Poor discipline in mixed units comes from the existing societal norms and relations towards men and women. Due to social constructions present in our society, men see women as potential mates. (Harel-Shalev & Daphna-Tekoah, 2019). Until this paradigm is changed, discipline will suffer from unwanted sexual advances, changes in priorities, and other poor performance-related issues in the combat zone. A quick solution to the problem would be to create male-only and female-only combat units. However, these solutions are not exhaustive, especially in the light of other genders and sexualities struggling to achieve parity when joining the military (Harel-Shalev & Daphna-Tekoah, 2019). However, this issue cannot be considered from the point of the measure of guilt, and women should not be accused of being sexually attractive and prevented from serving in the army because of that. It is not a woman who may spoil the discipline, it is social settings that should undergo changes.

Social Dangers of Serving in the Front Lines

Social dangers serve as the most persuasive argument against women serving in combat roles. In a battlefield where most combatants on both sides are men, women are in much greater danger of being sexually assaulted (Harel-Shalev & Daphna-Tekoah, 2019). At the same time, barring access to combat roles would not be in the spirit of egalitarianism, as it would suggest that the lives of men are less valuable than the lives of women. The military is a dangerous career, and people who voluntarily accept the risks to serve their people and country should not be prevented from doing so.

Examination of the Economic Side of the Issue

Finally, economic reasons are cited to explain why recruiting women is inefficient. Since an average male is stronger than an ordinary woman, it is claimed that it requires less time and resources to train one into a soldier when compared to a woman (Tepe et al., 2016). Therefore, it is said, recruiting men is more efficient. While it is true that, due to the existing social stereotypes and paradigms, most women tend to bygone physical exercise, thus being, on average, weaker than men, the assumed financial losses due to training can be compensated for by the overall quality of the recruits (Tepe et al., 2016). Allowing women into combat roles would increase the potential recruitment pool two times, and strict initial requirements would make sure that only those who are genuinely committed to service would get in. As a result, lackluster male recruits that were taken in based on their gender and a shortage of better recruits alone would be replaced by physically capable, talented, and highly-motivated women (Laurence et al., 2016). While training them may be more costly in the short term, their performance in the field would be more than makeup.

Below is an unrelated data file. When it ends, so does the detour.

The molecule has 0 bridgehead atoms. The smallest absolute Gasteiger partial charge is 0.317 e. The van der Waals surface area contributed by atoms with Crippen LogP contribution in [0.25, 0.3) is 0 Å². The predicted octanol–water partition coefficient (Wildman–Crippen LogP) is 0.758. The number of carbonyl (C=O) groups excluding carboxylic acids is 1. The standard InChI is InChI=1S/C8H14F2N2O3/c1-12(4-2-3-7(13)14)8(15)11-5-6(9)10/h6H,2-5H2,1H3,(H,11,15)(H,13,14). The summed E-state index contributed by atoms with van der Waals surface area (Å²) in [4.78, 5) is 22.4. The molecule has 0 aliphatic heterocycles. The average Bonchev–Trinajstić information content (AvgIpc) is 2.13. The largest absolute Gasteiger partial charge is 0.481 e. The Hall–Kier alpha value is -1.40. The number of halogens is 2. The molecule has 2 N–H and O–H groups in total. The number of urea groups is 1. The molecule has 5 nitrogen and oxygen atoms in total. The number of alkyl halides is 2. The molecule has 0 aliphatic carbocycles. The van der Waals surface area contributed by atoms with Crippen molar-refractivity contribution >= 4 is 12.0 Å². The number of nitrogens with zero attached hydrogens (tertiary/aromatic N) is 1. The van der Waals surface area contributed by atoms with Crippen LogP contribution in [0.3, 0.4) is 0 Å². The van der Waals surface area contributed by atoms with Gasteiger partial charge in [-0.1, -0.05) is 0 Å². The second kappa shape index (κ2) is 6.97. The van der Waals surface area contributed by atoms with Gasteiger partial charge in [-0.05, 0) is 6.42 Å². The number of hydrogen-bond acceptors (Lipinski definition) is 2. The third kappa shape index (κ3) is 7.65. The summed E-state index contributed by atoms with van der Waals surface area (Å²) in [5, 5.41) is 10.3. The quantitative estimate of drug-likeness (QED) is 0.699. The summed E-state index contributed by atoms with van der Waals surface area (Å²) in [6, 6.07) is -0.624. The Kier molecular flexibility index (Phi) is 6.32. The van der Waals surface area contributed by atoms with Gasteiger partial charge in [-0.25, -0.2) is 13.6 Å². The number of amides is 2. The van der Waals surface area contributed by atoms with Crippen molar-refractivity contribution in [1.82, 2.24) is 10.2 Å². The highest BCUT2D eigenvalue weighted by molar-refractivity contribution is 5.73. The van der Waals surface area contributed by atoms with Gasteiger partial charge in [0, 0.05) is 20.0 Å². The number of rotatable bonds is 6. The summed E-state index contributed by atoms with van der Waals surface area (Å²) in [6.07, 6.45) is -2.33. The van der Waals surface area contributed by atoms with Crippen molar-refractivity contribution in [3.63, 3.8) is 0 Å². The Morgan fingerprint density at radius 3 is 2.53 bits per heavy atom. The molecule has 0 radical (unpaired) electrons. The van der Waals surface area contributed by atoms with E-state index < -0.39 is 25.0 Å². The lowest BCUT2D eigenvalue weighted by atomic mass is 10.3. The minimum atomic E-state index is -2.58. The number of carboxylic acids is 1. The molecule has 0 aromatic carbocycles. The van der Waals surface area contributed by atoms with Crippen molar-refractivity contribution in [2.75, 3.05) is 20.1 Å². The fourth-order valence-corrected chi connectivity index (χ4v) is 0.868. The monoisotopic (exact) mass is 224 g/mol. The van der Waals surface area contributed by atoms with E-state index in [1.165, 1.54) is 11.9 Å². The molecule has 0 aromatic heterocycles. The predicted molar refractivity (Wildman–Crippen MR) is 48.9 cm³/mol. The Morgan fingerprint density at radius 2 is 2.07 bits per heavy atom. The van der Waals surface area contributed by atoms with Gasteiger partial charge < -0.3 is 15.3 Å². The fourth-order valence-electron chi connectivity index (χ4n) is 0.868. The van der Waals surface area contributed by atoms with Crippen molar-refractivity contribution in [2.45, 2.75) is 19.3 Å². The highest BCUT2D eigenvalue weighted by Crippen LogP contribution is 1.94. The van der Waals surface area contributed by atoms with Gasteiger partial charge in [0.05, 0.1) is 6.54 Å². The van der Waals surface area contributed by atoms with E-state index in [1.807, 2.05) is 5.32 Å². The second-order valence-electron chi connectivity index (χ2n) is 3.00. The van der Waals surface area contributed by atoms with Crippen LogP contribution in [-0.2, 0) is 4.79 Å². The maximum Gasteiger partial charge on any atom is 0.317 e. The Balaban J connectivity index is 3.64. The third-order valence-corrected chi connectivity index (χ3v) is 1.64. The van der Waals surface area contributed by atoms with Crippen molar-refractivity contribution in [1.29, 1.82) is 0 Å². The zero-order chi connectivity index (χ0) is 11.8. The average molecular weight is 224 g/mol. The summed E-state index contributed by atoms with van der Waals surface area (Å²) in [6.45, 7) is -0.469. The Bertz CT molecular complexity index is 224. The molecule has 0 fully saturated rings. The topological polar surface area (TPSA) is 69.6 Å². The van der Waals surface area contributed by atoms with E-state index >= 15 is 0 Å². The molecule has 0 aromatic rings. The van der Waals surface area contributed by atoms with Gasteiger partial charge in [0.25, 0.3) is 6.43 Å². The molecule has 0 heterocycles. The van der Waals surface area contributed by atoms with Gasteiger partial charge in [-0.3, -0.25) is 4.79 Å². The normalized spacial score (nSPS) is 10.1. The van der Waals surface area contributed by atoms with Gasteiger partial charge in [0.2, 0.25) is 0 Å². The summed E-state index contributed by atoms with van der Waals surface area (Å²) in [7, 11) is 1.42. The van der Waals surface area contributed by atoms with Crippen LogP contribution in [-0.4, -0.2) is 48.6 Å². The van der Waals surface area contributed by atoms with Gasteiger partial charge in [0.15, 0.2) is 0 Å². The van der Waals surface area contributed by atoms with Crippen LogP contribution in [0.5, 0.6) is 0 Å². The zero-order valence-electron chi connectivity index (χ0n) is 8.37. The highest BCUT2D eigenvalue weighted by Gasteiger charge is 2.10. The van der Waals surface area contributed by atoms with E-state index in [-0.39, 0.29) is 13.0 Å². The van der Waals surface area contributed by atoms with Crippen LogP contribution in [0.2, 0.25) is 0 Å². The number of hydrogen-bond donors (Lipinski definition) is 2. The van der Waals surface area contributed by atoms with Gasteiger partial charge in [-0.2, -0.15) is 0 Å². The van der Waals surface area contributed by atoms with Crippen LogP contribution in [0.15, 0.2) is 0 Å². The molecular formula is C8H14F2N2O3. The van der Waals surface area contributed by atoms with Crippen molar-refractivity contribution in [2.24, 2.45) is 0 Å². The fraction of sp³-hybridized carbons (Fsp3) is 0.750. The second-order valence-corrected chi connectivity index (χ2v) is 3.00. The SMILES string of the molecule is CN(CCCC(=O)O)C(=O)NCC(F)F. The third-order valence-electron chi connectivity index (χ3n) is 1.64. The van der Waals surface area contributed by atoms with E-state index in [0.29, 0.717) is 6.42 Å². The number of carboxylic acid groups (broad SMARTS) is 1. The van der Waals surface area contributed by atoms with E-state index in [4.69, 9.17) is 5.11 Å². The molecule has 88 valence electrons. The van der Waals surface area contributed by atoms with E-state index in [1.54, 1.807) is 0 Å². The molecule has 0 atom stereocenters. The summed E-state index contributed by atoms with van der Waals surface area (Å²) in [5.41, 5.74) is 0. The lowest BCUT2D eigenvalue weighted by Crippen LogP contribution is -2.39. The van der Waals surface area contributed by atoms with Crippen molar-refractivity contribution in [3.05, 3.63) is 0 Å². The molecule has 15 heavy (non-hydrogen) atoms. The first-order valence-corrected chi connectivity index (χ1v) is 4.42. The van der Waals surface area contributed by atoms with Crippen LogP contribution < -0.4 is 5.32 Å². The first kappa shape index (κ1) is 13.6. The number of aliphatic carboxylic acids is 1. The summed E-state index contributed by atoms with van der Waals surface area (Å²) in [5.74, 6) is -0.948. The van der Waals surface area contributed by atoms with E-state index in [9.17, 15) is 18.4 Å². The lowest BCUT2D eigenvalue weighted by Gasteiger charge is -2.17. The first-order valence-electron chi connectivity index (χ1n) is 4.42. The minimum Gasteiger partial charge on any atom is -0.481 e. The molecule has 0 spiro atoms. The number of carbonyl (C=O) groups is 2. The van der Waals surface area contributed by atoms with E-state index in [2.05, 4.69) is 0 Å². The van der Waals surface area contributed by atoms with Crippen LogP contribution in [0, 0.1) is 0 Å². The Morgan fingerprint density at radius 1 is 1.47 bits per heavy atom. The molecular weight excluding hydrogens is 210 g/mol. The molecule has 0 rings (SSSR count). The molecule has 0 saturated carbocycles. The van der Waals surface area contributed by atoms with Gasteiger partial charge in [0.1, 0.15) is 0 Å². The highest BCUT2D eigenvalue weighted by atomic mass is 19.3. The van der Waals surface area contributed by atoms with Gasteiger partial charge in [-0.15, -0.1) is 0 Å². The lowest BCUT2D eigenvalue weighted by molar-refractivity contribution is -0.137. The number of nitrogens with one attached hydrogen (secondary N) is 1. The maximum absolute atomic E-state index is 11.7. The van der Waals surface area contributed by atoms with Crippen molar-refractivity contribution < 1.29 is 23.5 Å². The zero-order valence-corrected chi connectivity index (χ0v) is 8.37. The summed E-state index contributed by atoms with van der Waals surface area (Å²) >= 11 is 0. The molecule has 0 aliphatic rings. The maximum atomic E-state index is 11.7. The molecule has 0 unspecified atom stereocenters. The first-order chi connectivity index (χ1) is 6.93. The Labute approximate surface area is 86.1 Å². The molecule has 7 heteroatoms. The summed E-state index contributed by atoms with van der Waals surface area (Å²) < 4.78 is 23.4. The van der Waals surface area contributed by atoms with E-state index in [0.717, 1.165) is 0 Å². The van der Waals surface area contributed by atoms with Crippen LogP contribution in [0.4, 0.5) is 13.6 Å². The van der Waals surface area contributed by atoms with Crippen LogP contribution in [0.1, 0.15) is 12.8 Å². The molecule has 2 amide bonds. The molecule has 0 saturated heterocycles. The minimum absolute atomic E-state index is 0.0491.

As it is possible to see from the analysis provided above, the majority of arguments against women in combat units stem from misinformation or clashing with the dominant social paradigm. The current views of men on women are that they are weaker, inherently less competent, and are supposed to be competed for and protected from danger. So long these views prevail in society, they will affect the military, and prevent women from being trained into capable Soldiers and used in combat roles. However, social conventions and paradigms work both ways. Suppose women are allowed to participate in combat roles. In that case, they will eventually popularize the notion and prove to society that they are capable of fighting for their country as men are. It would be a gradual change, but it will be for the country and the world to benefit and ensure that the US military has its best and most dedicated talent serving in combat roles.


Harel-Shalev, A., & Daphna-Tekoah, S. (2019). Breaking the binaries in security studies: A gendered analysis of women in combat. Oxford University Press.

Laurence, J. H., Milavec, B. L., Rohall, D. E., Ender, M. G., & Matthews, M. D. (2016). Predictors of support for women in military roles: Military status, gender, and political ideology. Military Psychology, 28(6), 488-497.

Tepe, V., Yarnell, A., Nindl, B. C., Van Arsdale, S., & Deuster, P. A. (2016). Women in combat: Summary of findings and a way ahead. Military Medicine, 181(1), 109-118.